Photo via Boston Celtics head coach Brad Stevens during a game against Phoenix.
Brad Stevens hopes to lead the Boston Celtics back to the playoffs next spring. But in the meantime, the coach is enjoying a different kind of postseason.
Stevens, a native of Zionsville, Ind., is a lifelong fan of the Chicago Cubs, who squared off against the New York Mets on Saturday in Game 1 of the National League Championship Series.
“I grew up in Indiana,” Stevens told reporters Saturday, via ESPN.com “You had the Reds two hours southeast, you have the Cardinals two hours southwest, and you have the Cubs and White Sox north. My dad would take me to games in different stadiums. I remember going to Wrigley for the first time — I’ve been in (Butler’s) Hinkle Fieldhouse and Fenway, and I love those old places. So that was kind of the first thing. And my favorite player as a kid, really young, was Andre Dawson. I think he went from the Expos to the Cubs, so I kind of followed it from there.”
Stevens even had the opportunity to throw out the first pitch at Wrigley Field after one of his two national championship appearances with Butler.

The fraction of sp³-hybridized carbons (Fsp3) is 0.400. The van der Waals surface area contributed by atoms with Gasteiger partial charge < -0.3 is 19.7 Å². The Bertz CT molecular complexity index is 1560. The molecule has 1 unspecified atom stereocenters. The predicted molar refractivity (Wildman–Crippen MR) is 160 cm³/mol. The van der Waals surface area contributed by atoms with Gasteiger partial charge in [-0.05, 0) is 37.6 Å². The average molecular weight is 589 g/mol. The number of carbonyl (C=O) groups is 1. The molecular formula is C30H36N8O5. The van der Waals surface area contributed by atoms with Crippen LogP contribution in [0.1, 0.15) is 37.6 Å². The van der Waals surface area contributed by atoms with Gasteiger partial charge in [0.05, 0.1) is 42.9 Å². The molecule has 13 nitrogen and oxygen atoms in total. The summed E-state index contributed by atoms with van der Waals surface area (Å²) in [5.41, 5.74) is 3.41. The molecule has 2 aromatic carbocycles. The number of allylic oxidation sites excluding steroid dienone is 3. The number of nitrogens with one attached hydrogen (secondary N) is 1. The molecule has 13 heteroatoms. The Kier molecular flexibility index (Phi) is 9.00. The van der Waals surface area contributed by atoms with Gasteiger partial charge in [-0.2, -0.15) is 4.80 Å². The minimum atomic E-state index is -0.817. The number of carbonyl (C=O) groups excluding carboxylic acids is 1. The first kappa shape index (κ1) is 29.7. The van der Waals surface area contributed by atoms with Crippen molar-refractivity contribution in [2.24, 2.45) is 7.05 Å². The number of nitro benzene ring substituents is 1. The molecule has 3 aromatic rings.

The Cubs jersey he wore for the occasion is proudly displayed in his home.
“It’s the only uniform I have in a frame,” Stevens said, via ESPN.com. “I’m pretty stoked about it.”
So, Stevens clearly hopes the Cubs knock off the Mets to reach their first World Series since 1945. Don’t expect a similar endorsement ahead of Sunday’s New England Patriots-Indianapolis Colts showdown, though.
“So, I grew up for 33 years in Indianapolis, right? I have a lot of friends there, and if I say the wrong team, they’ll all be mad at me,” he said. “And I work here, so if I say the wrong team, they’ll all be mad at me.
“I know this, I’ve gotten a kick out of listening to both sides of the coin talk about their hatred for the other from a fandom standpoint, because I know a lot of people in each organization now that I greatly respect. I’m sad that some of those people have to lose and won’t be able to play again after Sunday. But those organizations are a lot alike, I hate to break that to everybody. They’re high-level organizations who are always there for a reason.”
Thumbnail photo via Mark J. Rebilas/USA TODAY Sports Images